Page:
When Jeff Hafley left his first press conference as Ohio State co-defensive coordinator and secondary coach, he left with a bang.
Hafley was asked if he will want his corners to turn around to look for the ball, an issue seen by Buckeyes’ cornerbacks on multiple big plays throughout the past season.
Instead of brushing off the question, Hafley attacked it with an energy unseen in any other coach who spoke on National Signing Day.
“Alright, so here’s the deal on that one, and if I ever see any of you guys tweet — do you think that we as [defensive back] coaches sit there and say, ‘Don’t look back for the ball?’” Hafley said. “My wife used to come up to me after games and be like, ‘Hey, why don’t our guys turn back and look for the ball?’ I’m like, ‘Do you want to see my individual tape?’ All we do is practice turning and looking for the ball.”
He wasn’t finished.
After being an Ohio State coach for less than a month, Hafley promised to “practice to teach,” work on getting players to turn and look in the right situations and have the media members come to practices and see for themselves.
“This is awesome that you asked this because now no one can tweet this out or say this. We are going to work on turning and looking and trying to intercept the football when we’re in man,” Hafley said. “I promise you, come and watch individual. We’ll turn and look for the ball. I don’t know if you’re allowed to or not. Don’t trick me. I don’t know all the rules.”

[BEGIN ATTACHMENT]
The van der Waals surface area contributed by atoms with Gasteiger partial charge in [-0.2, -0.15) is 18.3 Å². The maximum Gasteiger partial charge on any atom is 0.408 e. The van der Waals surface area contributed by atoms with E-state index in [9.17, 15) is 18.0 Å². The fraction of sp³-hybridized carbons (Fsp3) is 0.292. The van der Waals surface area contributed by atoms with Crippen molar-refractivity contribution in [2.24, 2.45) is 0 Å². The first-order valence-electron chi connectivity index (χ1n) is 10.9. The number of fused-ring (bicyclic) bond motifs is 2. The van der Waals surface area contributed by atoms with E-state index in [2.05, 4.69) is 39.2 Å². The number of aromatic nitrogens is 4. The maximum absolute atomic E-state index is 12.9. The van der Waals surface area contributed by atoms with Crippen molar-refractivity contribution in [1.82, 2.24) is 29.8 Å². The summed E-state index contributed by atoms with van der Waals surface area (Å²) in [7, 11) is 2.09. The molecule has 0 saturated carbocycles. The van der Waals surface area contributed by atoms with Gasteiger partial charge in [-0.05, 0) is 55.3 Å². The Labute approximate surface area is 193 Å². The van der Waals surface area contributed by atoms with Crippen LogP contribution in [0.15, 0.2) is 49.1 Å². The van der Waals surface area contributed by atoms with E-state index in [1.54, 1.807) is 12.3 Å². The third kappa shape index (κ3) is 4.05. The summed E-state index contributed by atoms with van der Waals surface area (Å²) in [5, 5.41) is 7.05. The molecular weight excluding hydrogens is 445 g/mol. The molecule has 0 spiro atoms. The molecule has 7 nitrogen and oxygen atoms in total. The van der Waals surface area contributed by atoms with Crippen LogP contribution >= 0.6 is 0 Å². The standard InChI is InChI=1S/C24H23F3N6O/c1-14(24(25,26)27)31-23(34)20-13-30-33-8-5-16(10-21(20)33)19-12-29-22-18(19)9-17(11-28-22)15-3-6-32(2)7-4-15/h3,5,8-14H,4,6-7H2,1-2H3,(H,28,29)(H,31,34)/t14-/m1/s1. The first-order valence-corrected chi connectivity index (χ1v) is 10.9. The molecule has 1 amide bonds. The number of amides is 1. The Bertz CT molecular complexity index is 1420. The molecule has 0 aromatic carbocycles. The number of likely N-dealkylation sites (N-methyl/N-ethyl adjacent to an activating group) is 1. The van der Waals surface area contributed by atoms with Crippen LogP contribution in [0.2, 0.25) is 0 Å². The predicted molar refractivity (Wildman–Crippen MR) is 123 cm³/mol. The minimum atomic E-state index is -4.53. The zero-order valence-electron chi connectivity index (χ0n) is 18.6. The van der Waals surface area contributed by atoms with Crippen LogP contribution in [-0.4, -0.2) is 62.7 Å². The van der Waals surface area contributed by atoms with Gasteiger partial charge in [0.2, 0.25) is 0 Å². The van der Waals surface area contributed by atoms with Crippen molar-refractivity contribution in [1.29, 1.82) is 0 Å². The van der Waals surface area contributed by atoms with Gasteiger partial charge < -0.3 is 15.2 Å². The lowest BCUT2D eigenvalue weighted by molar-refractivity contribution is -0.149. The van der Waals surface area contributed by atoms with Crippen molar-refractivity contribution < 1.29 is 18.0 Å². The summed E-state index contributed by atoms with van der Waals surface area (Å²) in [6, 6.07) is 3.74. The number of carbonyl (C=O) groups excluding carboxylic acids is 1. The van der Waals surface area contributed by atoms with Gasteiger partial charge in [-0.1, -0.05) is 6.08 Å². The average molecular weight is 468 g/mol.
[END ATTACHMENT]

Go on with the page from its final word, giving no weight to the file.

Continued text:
In 14 minutes, Hafley provided an energy with his answers that could be needed for an Ohio State secondary that allowed the 44th-most passing yards a season ago.
Head coach Ryan Day knows this. For him, Hafley was a hire that needed to be made for his coaching staff consisting of five new faces — Hafley, co-defensive coordinator Greg Mattison, linebackers coach Al Washington, special teams coordinator Matt Barnes and passing game coordinator Mike Yurcich.
“When I had an opportunity to get Jeff, that was a no-brainer to me,” Day said. “He’s really knowledgeable, understands how everything fits in the back end. I think he’s a special coach.”
Hafley brings NFL experience from the past seven years, including three years with the San Francisco 49ers, when their pass defense finished as high as No. 11 in 2017.
He returns to college from his time at the professional level with the same game plan: play the players that deserve the time.
“The best guys are going to play, and I mean that. I’ve started free agents over first-round draft picks,” Hafley said. “If I see a guy outworking another guy, I mean, the whole room is going to see that. The whole defense is going to see it. So if that guy shows that he’s better, we’re going to get the best guys on the field, and I want guys to feel that way.”
The season remains more than six months away, and time will tell if Hafley’s enthusiasm behind the lectern will translate to players like sophomore cornerback Jeffrey Okudah, redshirt junior cornerback Damon Arnette, junior safety Jordan Fuller and sophomore safety Brendon White.
But for Day and the Ohio State coaching staff, Hafley is already a key acquisition, and one that has a chance to turn around a flawed secondary from a season ago.
“When I worked with Jeff, I saw a coach who was really good at what he did, understanding first off how to connect with the back-end guys,” Day said. “I think you’ll find as things move on, you get a chance to spend time with Jeff, he’s really bright.”